Leave a Reply

  • Search Pontydysgu.org

    Social Media




    News Bites

    News from 1994

    This is from a Tweet. In 1994 Stephen Heppell wrote in something called SCET” “Teachers are fundamental to this. They are professionals of considerable calibre. They are skilled at observing their students’ capability and progressing it. They are creative and imaginative but the curriculum must give them space and opportunity to explore the new potential for learning that technology offers.” Nothing changes!


    Graduate Jobs

    As reported by WONKHE, a survey of 1,200 final year students conducted by Prospects in the UK found that 29 per cent have lost their jobs, and 26 per cent have lost internships, while 28 per cent have had their graduate job offer deferred or rescinded. 47 per cent of finalists are considering postgraduate study, and 29 per cent are considering making a career change. Not surprisingly, the majority feel negative about their future careers, with 83 per cent reporting a loss of motivation and 82 per cent saying they feel disconnected from employers


    Post-Covid ed-tech strategy

    The UK Ufi VocTech Trust are supporting the Association of Colleges to ensure colleges are supported to collectively overcome challenges to delivering online provision at scale. Over the course of the next few months, AoC will carry out research into colleges’ current capacity to enable high quality distance learning. Findings from the research will be used to create a post-Covid ed-tech strategy for the college sector.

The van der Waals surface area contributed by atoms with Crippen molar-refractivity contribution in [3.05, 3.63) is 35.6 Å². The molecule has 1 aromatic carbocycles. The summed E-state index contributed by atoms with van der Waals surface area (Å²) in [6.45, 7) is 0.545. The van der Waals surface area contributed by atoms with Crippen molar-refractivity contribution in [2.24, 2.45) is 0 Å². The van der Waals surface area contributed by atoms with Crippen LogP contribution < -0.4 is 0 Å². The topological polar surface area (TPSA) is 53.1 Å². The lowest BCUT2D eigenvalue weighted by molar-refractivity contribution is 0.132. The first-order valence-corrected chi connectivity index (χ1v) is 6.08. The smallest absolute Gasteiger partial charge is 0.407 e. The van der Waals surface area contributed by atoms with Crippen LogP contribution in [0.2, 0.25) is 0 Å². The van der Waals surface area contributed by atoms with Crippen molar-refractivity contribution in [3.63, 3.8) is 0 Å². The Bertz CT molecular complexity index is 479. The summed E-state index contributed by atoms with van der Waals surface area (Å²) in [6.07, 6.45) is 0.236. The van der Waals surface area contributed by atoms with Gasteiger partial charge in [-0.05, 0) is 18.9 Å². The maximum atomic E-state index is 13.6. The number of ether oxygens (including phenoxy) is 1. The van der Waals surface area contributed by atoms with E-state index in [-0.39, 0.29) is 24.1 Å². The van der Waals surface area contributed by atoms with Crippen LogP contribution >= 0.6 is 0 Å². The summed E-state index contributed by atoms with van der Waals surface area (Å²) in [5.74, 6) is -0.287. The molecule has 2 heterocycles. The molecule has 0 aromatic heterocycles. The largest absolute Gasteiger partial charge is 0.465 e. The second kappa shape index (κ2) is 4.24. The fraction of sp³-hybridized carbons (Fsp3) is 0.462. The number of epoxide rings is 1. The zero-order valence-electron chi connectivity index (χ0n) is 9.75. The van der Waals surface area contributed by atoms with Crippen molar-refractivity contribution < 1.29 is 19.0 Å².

With colleges closed for most face-to-face delivery and almost 100% of provision now being delivered online, the Ufi says, learners will require online content and services that are sustainable, collective and accessible. To ensure no one is disadvantaged or left behind due to the crisis, this important work will contribute to supporting businesses to transform and upskilling and reskilling those out of work or furloughed.


    Erasmus+

    The European Commission has published an annual report of the Erasmus+ programme in 2018. During that time the programme funded more than 23,500 projects and supported the mobility of over 850,00 students, of which 28,247 were involved in UK higher education projects, though only one third of these were UK students studying abroad while the remainder were EU students studying in the UK. The UK also sent 3,439 HE staff to teach or train abroad and received 4,970 staff from elsewhere in the EU.


    Other Pontydysgu Spaces

    • Pontydysgu on the Web

      pbwiki
      Our Wikispace for teaching and learning
      Sounds of the Bazaar Radio LIVE
      Join our Sounds of the Bazaar Facebook goup. Just click on the logo above.

      We will be at Online Educa Berlin 2015. See the info above. The stream URL to play in your application is Stream URL or go to our new stream webpage here SoB Stream Page.

  • Twitter

  • RT @samiasingh_art Have a look at this little video to see the Estranged Students postcards. Created with the brilliant @YvetteTaylor0 @cristinacost twitter.com/LEAPS1996/stat…

    Yesterday from Cristina Costa's Twitter via TweetDeck

  • Recent Posts

  • Archives

  • Meta

  • Categories